January 20, 2012 by Heidi
Title: The Invention of Hugo Cabret[Amazon|GoodReads]
Author: Brian Selznick [Website]
Standing: Stand alone novel
Genre: Middle Grade, Historical Fiction
Published: March 1st, 2007 by Scholastic, Inc.
Format: Hardcover; 533 pages.
Source: Borrowed from my local library.The scene opens in 1931, Paris, the moon shining down over the city. Hugo Cabret leads a reclusive life of thieving and clockwork, keeping the clocks of the train station where he lives operating as normal. He’s alone, living in an apartment in the walls of the station after his uncle has disappeared. Hugo was working as his apprentice after becoming orphaned, now he continues to make his uncle’s rounds, collecting paychecks he cannot cash and hoping no one notices anything amiss. He knows if he’s caught, he’ll be sent to an orphanage, and Hugo cannot let that happen because he has a secret. Hidden away, Hugo has salvaged an automaton and is attempting to fix it using sketches and notations left in his father’s notebook. The automaton sits at a desk, pen in hand, and Hugo is certain that if he can get it to work the automaton will have a message for him. In order to fix it, Hugo needs parts, and his resource for them is the mechanical toy shop run by an old man in the station. Unfortunately for Hugo, the old man catches him stealing, and takes from Hugo his father’s notebook. Hugo must employ the mercies of the man’s young ward, Isabelle, to help him recover his possession and finish his work on the automaton. What will the message from his father be, and why does the old man in the toy shop seem so haunted by Hugo’s notebook?
I’ll admit that, as often happens, this book more-or-less flew below my radar until I saw that Martin Scorcese was adapting it to film. My interest was perked, and when I finally saw the trailer for Hugo, I knew I had to read it before I saw the film:
Now, I’m one of those people who only goes to see a movie in the theater a couple of times a year, and waits for the majority of films on DVD before I watch. Also…I hate 3D. Seriously people, can we get over this trend? It’s terrible. Very rarely do I feel that 3D enhances a film (as in the case of Avatar that would have been unwatchable without it), and most often it just annoys me to see shots that are intentionally constructed for that 3D wow moment with no regard to the story, and less for the non-3D viewer. I find it hard to believe that 3D television sets will ever become the household norm, and quite frankly for those of us who wear glasses, it is annoying and uncomfortable to be expected to put 3D glasses over our own and enjoy something in total discomfort /end rant. What I am saying here is, I know this movie came out in November, but I still haven’t seen it, and am quite looking forward to it (without 3D glasses that is). I cannot help but question how my knowledge that the book would be made into a movie affected my enjoyment level of a book about movies. The Invention of Hugo Cabret was a novel in a format I have not previously read, where the bulk of the book is told in pictures, and the words are relatively few (so much so, that I was shocked to see that this is even available as an audiobook…how does that work?). This makes The Invention of Hugo Cabret an incredibly fast read, despite its bulk, and I sincerely hope its girth does not frighten away potential readers. It is a touching story based in part on the life and work of early silent filmmaker, Georges Méliès. It is the marriage of story and format that make this book work, the pictures moving the story along the same as a silent film, giving readers a touch of the wonder and experience that was felt by early viewers–a wonder that is nearly impossible to capture in an age where we have all grown up seeing images on screen. As Georges Méliès was able to look at the format of film and see a world of opportunity to enchant and make dreams come to life, Brian Selznick was able to replicate imagination in a format of his own.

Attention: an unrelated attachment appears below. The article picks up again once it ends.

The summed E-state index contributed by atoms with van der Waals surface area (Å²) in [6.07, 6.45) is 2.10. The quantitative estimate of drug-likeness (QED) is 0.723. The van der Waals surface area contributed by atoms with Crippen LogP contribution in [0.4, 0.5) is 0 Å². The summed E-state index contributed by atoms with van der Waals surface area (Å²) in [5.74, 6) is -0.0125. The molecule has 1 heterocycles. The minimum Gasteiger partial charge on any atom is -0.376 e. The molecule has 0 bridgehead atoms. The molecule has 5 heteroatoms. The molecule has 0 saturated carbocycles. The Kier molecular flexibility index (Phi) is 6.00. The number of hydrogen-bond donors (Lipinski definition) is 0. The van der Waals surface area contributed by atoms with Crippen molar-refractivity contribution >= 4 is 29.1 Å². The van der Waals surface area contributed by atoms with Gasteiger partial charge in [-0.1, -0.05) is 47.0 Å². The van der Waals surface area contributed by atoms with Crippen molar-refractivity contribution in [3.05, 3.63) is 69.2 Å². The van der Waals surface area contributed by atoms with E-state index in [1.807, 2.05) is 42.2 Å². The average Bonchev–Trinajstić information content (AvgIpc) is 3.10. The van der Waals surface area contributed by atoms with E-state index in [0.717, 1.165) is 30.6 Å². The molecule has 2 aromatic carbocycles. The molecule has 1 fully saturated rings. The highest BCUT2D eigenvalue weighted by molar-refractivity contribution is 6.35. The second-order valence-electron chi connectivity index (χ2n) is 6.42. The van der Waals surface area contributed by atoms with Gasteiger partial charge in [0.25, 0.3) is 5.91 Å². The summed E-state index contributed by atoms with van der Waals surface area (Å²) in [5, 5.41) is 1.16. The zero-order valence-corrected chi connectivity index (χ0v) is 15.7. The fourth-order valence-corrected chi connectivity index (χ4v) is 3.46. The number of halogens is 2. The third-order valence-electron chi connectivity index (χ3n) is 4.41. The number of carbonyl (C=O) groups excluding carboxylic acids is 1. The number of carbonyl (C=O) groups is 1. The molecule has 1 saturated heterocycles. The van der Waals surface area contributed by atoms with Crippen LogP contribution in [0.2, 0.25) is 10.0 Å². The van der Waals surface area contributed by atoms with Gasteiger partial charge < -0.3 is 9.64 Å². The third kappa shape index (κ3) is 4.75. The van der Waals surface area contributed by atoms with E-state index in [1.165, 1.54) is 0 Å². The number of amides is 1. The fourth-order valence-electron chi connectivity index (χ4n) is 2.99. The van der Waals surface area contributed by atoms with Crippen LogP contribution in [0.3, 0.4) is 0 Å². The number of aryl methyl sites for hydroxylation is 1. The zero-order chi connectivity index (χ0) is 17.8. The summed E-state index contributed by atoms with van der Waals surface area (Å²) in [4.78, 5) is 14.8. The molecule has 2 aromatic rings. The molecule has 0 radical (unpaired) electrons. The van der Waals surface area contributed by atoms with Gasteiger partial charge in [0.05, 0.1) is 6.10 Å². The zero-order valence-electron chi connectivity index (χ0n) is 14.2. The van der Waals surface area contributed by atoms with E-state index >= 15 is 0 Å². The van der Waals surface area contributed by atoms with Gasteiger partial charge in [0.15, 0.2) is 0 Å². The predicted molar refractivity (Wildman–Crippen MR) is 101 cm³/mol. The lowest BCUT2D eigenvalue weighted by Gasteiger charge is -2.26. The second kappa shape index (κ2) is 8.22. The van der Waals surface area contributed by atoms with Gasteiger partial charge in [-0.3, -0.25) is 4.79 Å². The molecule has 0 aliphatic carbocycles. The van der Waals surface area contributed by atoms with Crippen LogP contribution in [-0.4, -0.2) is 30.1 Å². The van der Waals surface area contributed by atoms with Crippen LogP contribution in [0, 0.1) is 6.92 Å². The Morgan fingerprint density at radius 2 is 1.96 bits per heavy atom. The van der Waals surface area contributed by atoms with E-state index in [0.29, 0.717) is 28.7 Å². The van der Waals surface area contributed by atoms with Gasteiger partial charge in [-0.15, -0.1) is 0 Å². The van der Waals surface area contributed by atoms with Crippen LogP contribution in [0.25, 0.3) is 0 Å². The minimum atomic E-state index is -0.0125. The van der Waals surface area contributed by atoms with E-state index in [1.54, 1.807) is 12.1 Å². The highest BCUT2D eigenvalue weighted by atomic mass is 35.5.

|The format does have its drawbacks, however, namely its ability to develop the characters. Hugo appears to be a character that is easy to care about, as many others in the story seem to take to him immediately, but I found it hard to get invested myself. He, Isabelle, and the others seemed to lack a certain depth that is needed to build attachment. I am not saying that characters always need to be likable from the reader’s perspective, but they should be able to arouse some emotions so that we are more drawn into the story. The Invention of Hugo Cabret lacked this, but I cannot help but remain hopeful that this is remedied in the film version. The trailer for Scorcese’s film makes the story look magical. It appears to be a story about adventure, friendship, and love. While this was a decent read, certainly worth the short time it takes, I find myself shocked to say that I expect to like the movie better.Likelihood that I’ll be back for more: 100% that I’ll be watching Hugo once it releases on DVD, but a significantly lower chance that I’ll be reading Wonderstruck, Selznick’s latest book written in the same format. It would probably be worth the time, but I’m not rushing out to get it.
Recommended for: Steampunkers (this isn’t really a steampunk book, but with all the tinkering it’s very reminiscent of one), fans of old films, and people who enjoy illustrations that tell a story.
Real life repercussions of reading this book: You may convert your garage/attack/living room into a workshop for automaton building. Your significant other/parent/roommate may not appreciate this.
If you liked that you might like this:
Category Middle Grade, Review | Tags: cinema, France, Historical Fiction, illustrated, Middle Grade, Paris, review, Scholastic